Through a tweet from @Mfenner
I was notified on a really interesting book ‘Opening Science‘. It is still lacking a chapter on changes in the peer review system, but it is really strong at indicating new trends in Scholarly Communication and Publishing. Worth further perusing. Rankings Although the ranking season has not started yet. The rankers are always keen of putting old wine in new bags. The Times Higher Education presented this week the 25 most international universities in the world. It is based the THE WUR, released last year, this time only focusing on the ‘international outlook indicator’only which accounts for 7.5% of their standard ranking. Of the Dutch universities Maastricht does well. Despite the fact that Wageningen university host students from more than 150 countries, we only ranked 45th on this indicator. More interesting was an article of Alter and Reback (2014) where they show that rankings actually influence the number of freshman applying for a college in the United States as well as the fact that quality of college life plays an important factor as well. So it makes sense for universities to invest in campus facilities and recreation possibilities such as sports grounds etc. Random notes A study on copy rights, database rights and IPR in Europe for Europeana by Guibault. Too much to read at once, and far too difficult to comprehend at once. But essential reading for repository managers.
— Dean Giustini (@giustini) January 21, 2014
How to present your research support service offer online? Five university library research support websites http://t.co/DKcrBDWXA4
— wmijnhardt (@wmijnhardt) January 23, 2014
Google Scholar and DSpace – https://t.co/76aaUmBTbO
— Bert Zeeman (@UBABert) January 24, 2014
— Paul Groth (@pgroth) January 23, 2014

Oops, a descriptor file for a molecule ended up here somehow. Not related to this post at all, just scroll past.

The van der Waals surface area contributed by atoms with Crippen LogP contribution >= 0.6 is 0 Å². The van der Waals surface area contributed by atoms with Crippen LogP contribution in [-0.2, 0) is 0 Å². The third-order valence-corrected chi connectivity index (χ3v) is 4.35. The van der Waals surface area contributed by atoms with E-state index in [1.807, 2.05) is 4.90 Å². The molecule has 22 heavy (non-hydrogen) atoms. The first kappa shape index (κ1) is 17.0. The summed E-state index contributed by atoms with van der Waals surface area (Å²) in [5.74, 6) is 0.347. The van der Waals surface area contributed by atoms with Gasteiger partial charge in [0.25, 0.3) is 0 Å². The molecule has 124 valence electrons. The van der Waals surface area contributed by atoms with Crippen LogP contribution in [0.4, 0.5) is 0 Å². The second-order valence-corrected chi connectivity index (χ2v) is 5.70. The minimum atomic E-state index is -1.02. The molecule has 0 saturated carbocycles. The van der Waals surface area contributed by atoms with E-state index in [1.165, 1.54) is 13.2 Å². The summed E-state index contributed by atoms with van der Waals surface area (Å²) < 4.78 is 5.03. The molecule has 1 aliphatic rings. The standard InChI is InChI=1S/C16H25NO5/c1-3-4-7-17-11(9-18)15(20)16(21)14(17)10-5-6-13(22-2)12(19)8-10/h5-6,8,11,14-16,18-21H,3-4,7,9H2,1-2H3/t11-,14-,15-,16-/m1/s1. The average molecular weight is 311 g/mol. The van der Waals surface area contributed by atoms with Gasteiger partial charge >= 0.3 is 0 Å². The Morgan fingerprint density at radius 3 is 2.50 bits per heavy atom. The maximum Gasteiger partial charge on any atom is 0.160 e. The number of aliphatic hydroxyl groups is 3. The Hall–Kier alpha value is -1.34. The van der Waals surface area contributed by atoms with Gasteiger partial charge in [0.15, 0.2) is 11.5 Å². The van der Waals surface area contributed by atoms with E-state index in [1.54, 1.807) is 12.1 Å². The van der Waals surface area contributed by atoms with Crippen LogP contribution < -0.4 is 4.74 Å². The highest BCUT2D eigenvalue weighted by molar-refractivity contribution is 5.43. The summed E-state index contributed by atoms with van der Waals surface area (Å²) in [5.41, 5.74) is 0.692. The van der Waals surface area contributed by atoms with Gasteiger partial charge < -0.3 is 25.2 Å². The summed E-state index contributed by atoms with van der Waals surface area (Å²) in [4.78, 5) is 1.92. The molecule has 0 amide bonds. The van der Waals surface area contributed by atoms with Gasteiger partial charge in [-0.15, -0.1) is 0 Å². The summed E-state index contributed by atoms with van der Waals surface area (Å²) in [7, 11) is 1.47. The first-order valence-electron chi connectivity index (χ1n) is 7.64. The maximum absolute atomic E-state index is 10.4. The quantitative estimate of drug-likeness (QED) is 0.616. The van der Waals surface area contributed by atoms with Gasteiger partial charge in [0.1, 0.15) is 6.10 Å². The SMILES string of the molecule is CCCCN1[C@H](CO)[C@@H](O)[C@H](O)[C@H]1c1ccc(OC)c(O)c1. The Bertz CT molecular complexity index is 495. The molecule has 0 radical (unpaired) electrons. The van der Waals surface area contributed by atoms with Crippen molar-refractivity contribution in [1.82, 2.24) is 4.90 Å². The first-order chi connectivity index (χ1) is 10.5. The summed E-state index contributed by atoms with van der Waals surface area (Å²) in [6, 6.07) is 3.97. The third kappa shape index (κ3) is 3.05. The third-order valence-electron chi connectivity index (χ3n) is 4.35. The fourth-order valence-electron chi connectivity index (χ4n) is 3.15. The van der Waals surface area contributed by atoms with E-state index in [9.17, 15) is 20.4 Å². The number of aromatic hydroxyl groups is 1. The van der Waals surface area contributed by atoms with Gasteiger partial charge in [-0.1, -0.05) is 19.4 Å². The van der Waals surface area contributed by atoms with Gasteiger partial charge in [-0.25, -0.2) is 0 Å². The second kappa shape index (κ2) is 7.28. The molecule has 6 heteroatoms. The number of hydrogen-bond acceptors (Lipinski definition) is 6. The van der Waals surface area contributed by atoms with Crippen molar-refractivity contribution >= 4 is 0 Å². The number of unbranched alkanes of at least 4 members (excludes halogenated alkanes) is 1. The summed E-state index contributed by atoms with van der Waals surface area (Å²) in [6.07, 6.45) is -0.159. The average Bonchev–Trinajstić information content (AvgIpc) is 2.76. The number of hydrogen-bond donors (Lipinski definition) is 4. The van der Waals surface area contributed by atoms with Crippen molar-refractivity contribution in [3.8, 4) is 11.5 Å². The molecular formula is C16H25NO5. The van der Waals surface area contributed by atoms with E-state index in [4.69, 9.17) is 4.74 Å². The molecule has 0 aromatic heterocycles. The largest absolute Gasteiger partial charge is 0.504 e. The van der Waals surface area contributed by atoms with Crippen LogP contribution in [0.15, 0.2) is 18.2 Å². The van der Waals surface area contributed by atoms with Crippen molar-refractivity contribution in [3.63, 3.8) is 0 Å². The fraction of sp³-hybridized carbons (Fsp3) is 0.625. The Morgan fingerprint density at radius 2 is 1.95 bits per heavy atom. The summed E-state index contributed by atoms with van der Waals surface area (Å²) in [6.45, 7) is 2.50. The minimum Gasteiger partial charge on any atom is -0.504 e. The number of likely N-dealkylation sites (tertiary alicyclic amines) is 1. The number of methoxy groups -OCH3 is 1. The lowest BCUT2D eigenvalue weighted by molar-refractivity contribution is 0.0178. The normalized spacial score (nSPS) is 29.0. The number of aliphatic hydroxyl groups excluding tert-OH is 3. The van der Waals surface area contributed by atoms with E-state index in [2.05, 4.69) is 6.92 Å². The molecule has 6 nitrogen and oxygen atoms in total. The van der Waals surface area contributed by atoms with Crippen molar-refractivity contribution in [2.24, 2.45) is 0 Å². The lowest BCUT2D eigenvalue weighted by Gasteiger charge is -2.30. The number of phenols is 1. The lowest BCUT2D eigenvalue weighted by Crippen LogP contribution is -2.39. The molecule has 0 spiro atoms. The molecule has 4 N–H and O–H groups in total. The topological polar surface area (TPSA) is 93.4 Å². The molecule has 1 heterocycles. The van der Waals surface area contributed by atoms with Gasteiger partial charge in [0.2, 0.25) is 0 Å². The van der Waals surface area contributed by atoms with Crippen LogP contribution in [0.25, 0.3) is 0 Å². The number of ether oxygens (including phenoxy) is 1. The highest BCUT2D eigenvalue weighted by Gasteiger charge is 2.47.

Alter, M., and R. Reback. 2014. True for Your School? How Changing Reputations Alter Demand for Selective U.S. Colleges. Educational Evaluation and Policy Analysis. http://dx.doi.org/10.3102/0162373713517934 (Free access)
Bailey Jr., C. W. 2014. Transforming Peer Review Bibliography. Available from http://digital-scholarship.org/tpr/tpr.htm
Binfield, P. 2014. Novel Scholarly Journal Concepts. In: Opening Science, edited by Sönke Bartling and Sascha Friesike, 155-163. Springer International Publishing. http://dx.doi.org/10.1007/978-3-319-00026-8_10. OA version: http://book.openingscience.org/tools/novel_scholarly_journal_concepts.html
Costas, R., Z. Zahedi, and P. Wouters. 2014. Do ‘altmetrics’ correlate with citations? Extensive comparison of altmetric indicators with citations from a multidisciplinary perspective. CWTS Working Paper Series Vol. CWTS-WP-2014-001. Leiden: CWTS. 30 pp. http://www.cwts.nl/pdf/CWTS-WP-2014-001.pdf
Guibault, L., and A. Wiebe. 2013. Safe to be open : Study on the protection of research data and recommendation for access and usage. Göttingen: Universitätsverlag Göttingen 167 pp. http://webdoc.sub.gwdg.de/univerlag/2013/legalstudy.pdf
Shema, H., J. Bar-Ilan, and M. Thelwall. 2014. Do blog citations correlate with a higher number of future citations? Research blogs as a potential source for alternative metrics. Journal of the Association for Information Science and Technology: n/a-n/a. http://dx.doi.org/10.1002/asi.23037. OA version: http://www.scit.wlv.ac.uk/~cm1993/papers/blogCitations.pdf